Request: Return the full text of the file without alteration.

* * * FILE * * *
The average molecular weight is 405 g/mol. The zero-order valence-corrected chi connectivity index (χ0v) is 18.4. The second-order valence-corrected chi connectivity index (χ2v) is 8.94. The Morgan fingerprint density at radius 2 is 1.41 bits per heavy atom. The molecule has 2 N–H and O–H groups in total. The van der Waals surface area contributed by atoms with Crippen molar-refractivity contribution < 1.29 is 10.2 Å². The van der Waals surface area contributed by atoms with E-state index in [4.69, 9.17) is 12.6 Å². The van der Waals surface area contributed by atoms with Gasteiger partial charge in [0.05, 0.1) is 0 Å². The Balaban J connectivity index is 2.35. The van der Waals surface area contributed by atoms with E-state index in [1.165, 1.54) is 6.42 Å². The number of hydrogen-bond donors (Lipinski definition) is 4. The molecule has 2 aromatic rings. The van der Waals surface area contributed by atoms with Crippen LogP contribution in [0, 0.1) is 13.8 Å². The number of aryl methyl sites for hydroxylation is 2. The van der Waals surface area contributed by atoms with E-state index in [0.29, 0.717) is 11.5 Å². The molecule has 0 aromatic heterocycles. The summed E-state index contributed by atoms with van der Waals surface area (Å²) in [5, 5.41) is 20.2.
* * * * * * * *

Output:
The average molecular weight is 405 g/mol. The zero-order valence-corrected chi connectivity index (χ0v) is 18.4. The second-order valence-corrected chi connectivity index (χ2v) is 8.94. The Morgan fingerprint density at radius 2 is 1.41 bits per heavy atom. The molecule has 2 N–H and O–H groups in total. The van der Waals surface area contributed by atoms with Crippen molar-refractivity contribution < 1.29 is 10.2 Å². The van der Waals surface area contributed by atoms with E-state index in [4.69, 9.17) is 12.6 Å². The van der Waals surface area contributed by atoms with Gasteiger partial charge in [0.05, 0.1) is 0 Å². The Balaban J connectivity index is 2.35. The van der Waals surface area contributed by atoms with E-state index in [1.165, 1.54) is 6.42 Å². The number of hydrogen-bond donors (Lipinski definition) is 4. The molecule has 2 aromatic rings. The van der Waals surface area contributed by atoms with Crippen LogP contribution in [0, 0.1) is 13.8 Å². The number of aryl methyl sites for hydroxylation is 2. The van der Waals surface area contributed by atoms with E-state index in [0.29, 0.717) is 11.5 Å². The molecule has 0 aromatic heterocycles. The summed E-state index contributed by atoms with van der Waals surface area (Å²) in [5, 5.41) is 20.2.